Embracing the East: White Women and American Orientalism

Paperback | November 15, 2002

byMari Yoshihara

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As exemplified by Madame Butterfly, East-West relations have often been expressed as the relations between the masculine, dominant West and the feminine, submissive East. Yet, this binary model does not account for the important role of white women in the construction of Orientalism. MariYoshihara's study examines a wide range of white women who were attracted to Japan and China in the late nineteenth and early twentieth century and shows how, through their engagement with Asia, these women found new forms of expression, power, and freedom that were often denied to them in otherrealms of their lives in America. She demonstrates how white women's attraction to Asia shaped and was shaped by a complex mix of exoticism for the foreign, admiration for the refined, desire for power and control, and love and compassion for the people of Asia. Through concrete historicalnarratives and careful textual analysis, she examines the ideological context for America's changing discourse about Asia and interrogates the power and appeal--as well as the problems and limitations--of American Orientalism for white women's explorations of their identities. Combining the analysisof race and gender in the United States and the study of U.S.-Asian relations, Yoshihara's work represents the transnational direction of scholarship in American Studies and U.S. history. In addition, this interdisciplinary work brings together diverse materials and approaches, including culturalhistory, material culture, visual arts, performance studies, and literary analysis.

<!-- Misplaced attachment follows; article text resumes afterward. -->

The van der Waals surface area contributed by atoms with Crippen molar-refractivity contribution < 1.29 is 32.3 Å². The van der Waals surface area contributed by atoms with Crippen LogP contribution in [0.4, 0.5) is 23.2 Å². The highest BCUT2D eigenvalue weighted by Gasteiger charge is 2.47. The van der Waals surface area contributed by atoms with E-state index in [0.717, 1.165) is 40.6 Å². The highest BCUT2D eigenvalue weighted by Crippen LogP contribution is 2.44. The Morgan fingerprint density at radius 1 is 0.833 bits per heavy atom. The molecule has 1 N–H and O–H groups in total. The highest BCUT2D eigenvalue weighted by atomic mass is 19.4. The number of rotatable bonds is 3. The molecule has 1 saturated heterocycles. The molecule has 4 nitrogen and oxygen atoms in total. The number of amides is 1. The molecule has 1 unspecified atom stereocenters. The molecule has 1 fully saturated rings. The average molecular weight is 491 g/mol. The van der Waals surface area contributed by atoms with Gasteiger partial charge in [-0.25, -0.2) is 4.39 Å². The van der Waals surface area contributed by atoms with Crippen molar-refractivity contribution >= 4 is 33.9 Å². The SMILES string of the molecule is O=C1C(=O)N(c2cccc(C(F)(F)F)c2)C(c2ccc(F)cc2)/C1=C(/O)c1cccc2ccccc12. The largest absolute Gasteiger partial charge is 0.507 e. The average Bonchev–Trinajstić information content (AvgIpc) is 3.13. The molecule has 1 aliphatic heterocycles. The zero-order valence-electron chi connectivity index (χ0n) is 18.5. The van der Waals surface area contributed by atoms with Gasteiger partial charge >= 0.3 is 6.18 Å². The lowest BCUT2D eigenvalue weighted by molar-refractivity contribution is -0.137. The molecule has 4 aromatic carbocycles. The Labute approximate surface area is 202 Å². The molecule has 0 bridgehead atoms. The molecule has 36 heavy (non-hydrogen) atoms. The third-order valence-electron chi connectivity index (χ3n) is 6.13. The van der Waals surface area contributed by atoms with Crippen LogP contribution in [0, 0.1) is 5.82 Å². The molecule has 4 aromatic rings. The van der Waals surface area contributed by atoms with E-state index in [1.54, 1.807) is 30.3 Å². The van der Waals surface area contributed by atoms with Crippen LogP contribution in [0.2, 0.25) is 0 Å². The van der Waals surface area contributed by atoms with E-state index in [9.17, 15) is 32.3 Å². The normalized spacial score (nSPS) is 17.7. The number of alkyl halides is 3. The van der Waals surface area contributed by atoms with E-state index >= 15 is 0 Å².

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As exemplified by Madame Butterfly, East-West relations have often been expressed as the relations between the masculine, dominant West and the feminine, submissive East. Yet, this binary model does not account for the important role of white women in the construction of Orientalism. MariYoshihara's study examines a wide range of white...

Mari Yoshihara is at University of Hawaii, Manoa.

other books by Mari Yoshihara

Musicians from a Different Shore: Asians and Asian Americans in Classical Music
Musicians from a Different Shore: Asians and Asian Amer...

Kobo ebook|May 2 2008

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Format:PaperbackDimensions:256 pages, 6.1 × 9.21 × 0.91 inPublished:November 15, 2002Publisher:Oxford University PressLanguage:English

The following ISBNs are associated with this title:

ISBN - 10:0195145348

ISBN - 13:9780195145342

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"This fine interdisciplinary study incorporates the history of the middle class, art, and literature as it historicizes the ways in which white famles participated in, produced, and benefited from Americans' ambivalent fascination with Japan and China and contributed to the feminization ofAmerican orientalism during the Gilded Age. Yoshihara's careful research and nuanced readings of multiple texts...is engaging and provocative, and her analysis of the intersections of gender and race is particularly insightful."--American Historical Review